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A bill to implement income tax rate reductions if certain fiscal measures are met got an initial OK in the House on Friday.

Senate Bill 182 is from Republican Sen. Greg Hertz, R-Polson, and was carried by Rep. Jeremy Trebas, a Great Falls Republican, in the House. It cleared second reading on a 66-33 party-line vote with GOP support and faces one final vote in the House before moving to the governor's desk.

The legislation is part of package of bills from Republican Gov. Greg Gianforte to lower the state's top income tax rate and make other tax reductions. Two other bills that would reduce the top income tax rate down to possibly 6.5%, from 6.9%, are advancing and likely to be combined.

Gianforte has acknowledged he wants to bring the top tax bracket down more than the 6.75% rate originally proposed at the start of the session, but said that tough economic conditions caused by the pandemic meant an incremental approach was necessary. SB 182 was seen as a way to achieve further reductions over time.

The bill sets up a complex series of triggers that could also lower the state's top income tax rate.

Trebas said lowering the tax rate will attract businesses to Montana and spur economic growth. In support of Gianforte's tax package, Montana Republicans have pointed to the state's top income tax rate being higher than surrounding states, though Montana does not have a general sales tax like the other states.

Minority Leader Kim Abbott, a Democrat from Helena, said it should fall to the Legislature to determine if it's appropriate to reduce tax rates, not a formula Abbott said could trigger and not be reversed if the state later hit an economic rough patch.

Abbott also said the focus is on higher-income earners, not those in the bottom tax brackets Democrats would like to see relief targeted for.

Under the legislation, money would flow into a new fund to offset a tax cut if the state's saving account, called the budget stabilization reserve fund, is full.

The savings account gets money when revenues come in higher than projected. If it fills to the maximum, which is about $115 million, any additional higher-than-expected revenues would be split between a capital development infrastructure fund and the taxpayer reduction fund the legislation creates — as long as other requirements were met.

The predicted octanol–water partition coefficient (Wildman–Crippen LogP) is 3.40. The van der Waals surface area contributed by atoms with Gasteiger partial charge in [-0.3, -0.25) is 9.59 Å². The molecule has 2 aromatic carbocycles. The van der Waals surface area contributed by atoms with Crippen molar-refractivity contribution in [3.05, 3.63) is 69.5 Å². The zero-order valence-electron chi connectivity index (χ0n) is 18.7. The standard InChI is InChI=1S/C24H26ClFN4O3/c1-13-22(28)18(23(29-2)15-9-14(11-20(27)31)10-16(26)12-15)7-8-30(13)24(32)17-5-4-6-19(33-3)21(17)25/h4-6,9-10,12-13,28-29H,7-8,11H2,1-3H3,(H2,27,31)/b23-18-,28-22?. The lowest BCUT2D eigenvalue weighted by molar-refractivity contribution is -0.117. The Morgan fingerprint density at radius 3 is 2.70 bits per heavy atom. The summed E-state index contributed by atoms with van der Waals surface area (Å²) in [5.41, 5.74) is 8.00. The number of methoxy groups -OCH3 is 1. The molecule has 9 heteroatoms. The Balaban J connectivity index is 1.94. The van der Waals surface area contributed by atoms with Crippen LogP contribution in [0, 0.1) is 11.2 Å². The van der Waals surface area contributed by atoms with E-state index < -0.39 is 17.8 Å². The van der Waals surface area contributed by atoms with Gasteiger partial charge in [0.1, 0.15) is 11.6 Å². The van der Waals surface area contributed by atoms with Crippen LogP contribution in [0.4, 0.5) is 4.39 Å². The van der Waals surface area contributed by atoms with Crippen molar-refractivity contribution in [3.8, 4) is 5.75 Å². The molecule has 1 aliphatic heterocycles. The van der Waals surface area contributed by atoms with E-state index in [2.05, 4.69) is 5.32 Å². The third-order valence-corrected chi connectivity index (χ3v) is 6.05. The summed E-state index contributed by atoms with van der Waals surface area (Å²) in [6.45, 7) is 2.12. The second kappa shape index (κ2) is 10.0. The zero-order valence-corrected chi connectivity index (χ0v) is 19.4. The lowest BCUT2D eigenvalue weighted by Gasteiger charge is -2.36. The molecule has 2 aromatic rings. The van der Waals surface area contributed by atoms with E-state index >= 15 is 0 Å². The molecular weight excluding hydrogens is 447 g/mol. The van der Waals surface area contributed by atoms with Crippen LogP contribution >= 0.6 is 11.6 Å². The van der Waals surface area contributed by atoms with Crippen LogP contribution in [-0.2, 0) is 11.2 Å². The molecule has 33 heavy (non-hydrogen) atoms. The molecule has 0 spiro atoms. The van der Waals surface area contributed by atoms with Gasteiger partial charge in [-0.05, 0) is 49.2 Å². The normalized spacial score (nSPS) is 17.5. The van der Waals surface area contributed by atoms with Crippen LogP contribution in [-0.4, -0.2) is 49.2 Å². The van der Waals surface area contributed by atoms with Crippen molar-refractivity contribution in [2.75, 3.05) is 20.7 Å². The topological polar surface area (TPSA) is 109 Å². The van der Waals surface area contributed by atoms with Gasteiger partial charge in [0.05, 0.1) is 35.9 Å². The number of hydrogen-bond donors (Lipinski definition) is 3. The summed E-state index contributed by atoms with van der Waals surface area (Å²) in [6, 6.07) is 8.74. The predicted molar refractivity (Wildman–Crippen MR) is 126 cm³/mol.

One of those tests is calculating if the revenue growth outpaces what's called the annual compound growth rate, which provides for a seven-year snapshot of revenue growth. If revenues outpace that measure, the money can flow to the tax reduction fund.

The bill would also capture some of the money budgeted for state agencies if it isn't spent. By law, part of that over-appropriated money must go into the fire fund. But if the fire fund is full, which is about $105 million, under Hertz's bill 75% of any other excess goes to the tax reduction fund, with the remaining going to the general fund.

Then to tap the tax reduction fund to offset an income tax cut, another series of measures must be met: the budget stabilization reserve fund has to be full and the fire fund balance must be roughly 75% of the maximum.

At that point, in September of even-numbered years, the governor's office would review any possible tax rate cuts to make sure they wouldn't trigger a segment of state law that calls for budget reductions in the face of lower-than-expected revenues and check to see if the fire fund will be sufficient for that year's fire season.

If those tests are met, the governor can decide, in consultation with legislative interim committees, to implement the triggered tax reductions.

If the triggers aren't met or the governor decides to not make the tax cut, the money in the tax reduction fund goes back to the general fund.

The amount the top tax rate is cut would be based on how much is in the tax relief fund. For example, if the fund has between $10 million and $20 million, the cut would be 0.025%.

The rate goes up the more that's in the fund and if it exceeds $100 million, the cut would be 0.25%, the maximum allowed over a biennium.

The bill has a termination date of Dec. 31, 2025, though any tax cuts made would be permanent.

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